In the town of Goris, close to the border, the aid effort is intensifying. Local hotels are full, offering rooms for free, and Armenians are posting on social media, offering housing all over the country to refugees.
The demand is so high, the authorities are opening a second hub two hours down the road in Vayk.”
UN team in Nagorno-Karabakh, a first in 30 years, as ethnic Armenians flee
“The end of Karabakh’s separatist bid dealt a heavy blow to a centuries-old dream by Armenians of reuniting what they say are their ancestral lands, divided among regional powers since the Middle Ages.
Nearly all of Karabakh’s estimated 120,000 residents fled the territory over the following days, sparking a refugee crisis.
Reporting from the Nagorno-Karabakh city that is called Stepanakert by Armenians and Khankendi by Azerbaijanis, Al Jazeera’s Osama Bin Javaid said tens of thousands of people deserted the area in the past few days in what can only be described as a “mass exodus”.
“Here in the town centre, if I go quiet, you will be able to hear nothing,” he said. “There is absolutely no one who is left here apart from some disabled and elderly.”
“A ghost town with no soul,” said Javaid, describing all that has been left behind.
The Azerbaijani presidency said Baku’s migration service has begun operating in the city to register Armenian residents to ensure their “sustainable reintegration … into the Azerbaijani society,” promising them the “patronage of the Azerbaijani state”.
Nazeli Baghdasaryan, a spokeswoman for the Armenian prime minister, said “100,490 forcefully displaced persons arrived in Armenia” by Sunday morning.
Yerevan has accused Baku of “ethnic cleansing” – an allegation Baku has rejected.”
Warrant Issued for Ex-Nagorno-Karabakh Leader as UN Mission Arrives
“Azerbaijan’s prosecutor general issued an arrest warrant for ex-Nagorno-Karabakh leader Arayik Harutyunyan Sunday as the first United Nations mission to visit the region in three decades arrived in the former breakaway state.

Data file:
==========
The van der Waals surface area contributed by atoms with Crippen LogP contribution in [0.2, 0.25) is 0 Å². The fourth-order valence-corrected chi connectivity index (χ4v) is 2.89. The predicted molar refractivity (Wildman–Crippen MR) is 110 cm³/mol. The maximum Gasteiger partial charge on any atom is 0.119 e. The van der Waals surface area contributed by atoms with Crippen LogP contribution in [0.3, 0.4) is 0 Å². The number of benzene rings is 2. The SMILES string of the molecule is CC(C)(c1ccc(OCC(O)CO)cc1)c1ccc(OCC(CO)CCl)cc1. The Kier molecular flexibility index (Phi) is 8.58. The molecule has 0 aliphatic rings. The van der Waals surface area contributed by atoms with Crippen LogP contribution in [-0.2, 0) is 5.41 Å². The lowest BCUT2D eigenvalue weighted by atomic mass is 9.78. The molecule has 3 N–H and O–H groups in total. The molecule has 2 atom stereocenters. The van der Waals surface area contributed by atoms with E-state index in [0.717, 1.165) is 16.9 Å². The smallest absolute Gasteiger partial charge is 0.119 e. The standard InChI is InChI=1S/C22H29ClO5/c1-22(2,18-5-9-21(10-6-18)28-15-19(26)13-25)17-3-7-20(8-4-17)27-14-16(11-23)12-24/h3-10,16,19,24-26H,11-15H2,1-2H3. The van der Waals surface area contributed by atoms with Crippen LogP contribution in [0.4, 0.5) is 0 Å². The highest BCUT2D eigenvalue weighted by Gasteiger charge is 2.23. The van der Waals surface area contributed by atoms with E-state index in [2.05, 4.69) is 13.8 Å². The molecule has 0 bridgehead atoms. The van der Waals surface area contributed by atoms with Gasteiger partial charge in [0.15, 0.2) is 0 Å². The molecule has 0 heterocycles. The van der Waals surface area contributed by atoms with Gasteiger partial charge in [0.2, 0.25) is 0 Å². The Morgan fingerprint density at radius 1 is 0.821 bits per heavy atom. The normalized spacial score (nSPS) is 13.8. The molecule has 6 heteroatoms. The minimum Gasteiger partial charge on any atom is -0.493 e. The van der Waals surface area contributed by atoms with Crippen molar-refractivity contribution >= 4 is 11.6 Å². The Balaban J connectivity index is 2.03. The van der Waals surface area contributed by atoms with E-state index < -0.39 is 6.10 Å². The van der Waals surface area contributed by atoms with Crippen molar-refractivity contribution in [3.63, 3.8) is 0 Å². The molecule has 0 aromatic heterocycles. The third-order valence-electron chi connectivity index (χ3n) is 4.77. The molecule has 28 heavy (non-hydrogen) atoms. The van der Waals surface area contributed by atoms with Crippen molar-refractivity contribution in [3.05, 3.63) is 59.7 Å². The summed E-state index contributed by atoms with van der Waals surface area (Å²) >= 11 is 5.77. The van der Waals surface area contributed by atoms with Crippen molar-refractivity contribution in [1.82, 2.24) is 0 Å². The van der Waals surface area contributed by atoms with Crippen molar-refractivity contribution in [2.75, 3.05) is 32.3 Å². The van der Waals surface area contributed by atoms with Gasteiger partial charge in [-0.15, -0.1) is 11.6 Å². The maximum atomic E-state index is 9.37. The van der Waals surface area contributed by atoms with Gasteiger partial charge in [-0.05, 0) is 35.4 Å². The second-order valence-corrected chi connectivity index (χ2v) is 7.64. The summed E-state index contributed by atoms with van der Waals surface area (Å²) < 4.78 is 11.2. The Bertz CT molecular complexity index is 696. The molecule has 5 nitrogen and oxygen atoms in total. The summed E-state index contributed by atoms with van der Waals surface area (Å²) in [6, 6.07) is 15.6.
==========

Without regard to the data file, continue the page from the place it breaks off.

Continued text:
Harutyunyan led the breakaway region, which is internationally recognized as part of Azerbaijan but was largely populated by ethnic Armenians, between May 2020 and the beginning of September. Less than a month later, the separatist government said it would dissolve itself by the end of 2023 after a three-decade bid for independence.
Azerbaijani police arrested one of Harutyunyan’s former prime ministers, Ruben Vardanyan, Wednesday as he tried to cross into Armenia along with tens of thousands of others who have fled following Baku’s 24-hour blitz last week to reclaim control of Nagorno-Karabakh.
Harutyunyan and the enclave’s former military commander, Jalal Harutyunyan, are accused of firing missiles on Azerbaijan’s third-largest city, Ganja, during a 44-day war in late 2020, local media reported. The clash between the Azerbaijani military clash and Nagorno Karabakh forces led to the deployment of Russian peacekeepers in the region.
The arrest warrant announcement by Prosecutor General Kamran Aliyev reflects Azerbaijan’s intention to quickly and forcefully enforce its grip on the region following three decades of conflict with the separatist state.”
We are committed to continuously monitoring the international press’s reaction to developments in Nagorno-Karabakh. As this situation unfolds, we will regularly update this publication to provide recent insights and opinions from sources worldwide.
Read other publications about the Artsakh issue and the blockade in the Artsakh Chronicle.